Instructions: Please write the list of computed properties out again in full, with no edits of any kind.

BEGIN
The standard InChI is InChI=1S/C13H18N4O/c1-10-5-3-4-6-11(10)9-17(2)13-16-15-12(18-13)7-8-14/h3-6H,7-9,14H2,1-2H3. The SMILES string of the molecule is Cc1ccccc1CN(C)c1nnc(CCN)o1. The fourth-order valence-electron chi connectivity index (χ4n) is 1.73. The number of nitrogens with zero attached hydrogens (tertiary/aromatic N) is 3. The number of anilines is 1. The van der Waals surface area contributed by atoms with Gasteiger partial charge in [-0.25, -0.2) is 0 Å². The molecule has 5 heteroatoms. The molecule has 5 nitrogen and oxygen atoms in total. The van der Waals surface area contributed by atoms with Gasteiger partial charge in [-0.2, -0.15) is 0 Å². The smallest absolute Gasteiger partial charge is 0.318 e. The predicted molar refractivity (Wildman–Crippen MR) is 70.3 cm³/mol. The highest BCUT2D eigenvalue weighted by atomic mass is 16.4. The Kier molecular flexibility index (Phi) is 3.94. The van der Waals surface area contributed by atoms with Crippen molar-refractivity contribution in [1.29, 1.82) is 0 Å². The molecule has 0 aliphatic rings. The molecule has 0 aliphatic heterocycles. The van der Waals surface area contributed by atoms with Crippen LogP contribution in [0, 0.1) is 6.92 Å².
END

The standard InChI is InChI=1S/C13H18N4O/c1-10-5-3-4-6-11(10)9-17(2)13-16-15-12(18-13)7-8-14/h3-6H,7-9,14H2,1-2H3. The SMILES string of the molecule is Cc1ccccc1CN(C)c1nnc(CCN)o1. The fourth-order valence-electron chi connectivity index (χ4n) is 1.73. The number of nitrogens with zero attached hydrogens (tertiary/aromatic N) is 3. The number of anilines is 1. The van der Waals surface area contributed by atoms with Gasteiger partial charge in [-0.25, -0.2) is 0 Å². The molecule has 5 heteroatoms. The molecule has 5 nitrogen and oxygen atoms in total. The van der Waals surface area contributed by atoms with Gasteiger partial charge in [-0.2, -0.15) is 0 Å². The smallest absolute Gasteiger partial charge is 0.318 e. The predicted molar refractivity (Wildman–Crippen MR) is 70.3 cm³/mol. The highest BCUT2D eigenvalue weighted by atomic mass is 16.4. The Kier molecular flexibility index (Phi) is 3.94. The van der Waals surface area contributed by atoms with Crippen molar-refractivity contribution in [1.29, 1.82) is 0 Å². The molecule has 0 aliphatic rings. The molecule has 0 aliphatic heterocycles. The van der Waals surface area contributed by atoms with Crippen LogP contribution in [0, 0.1) is 6.92 Å².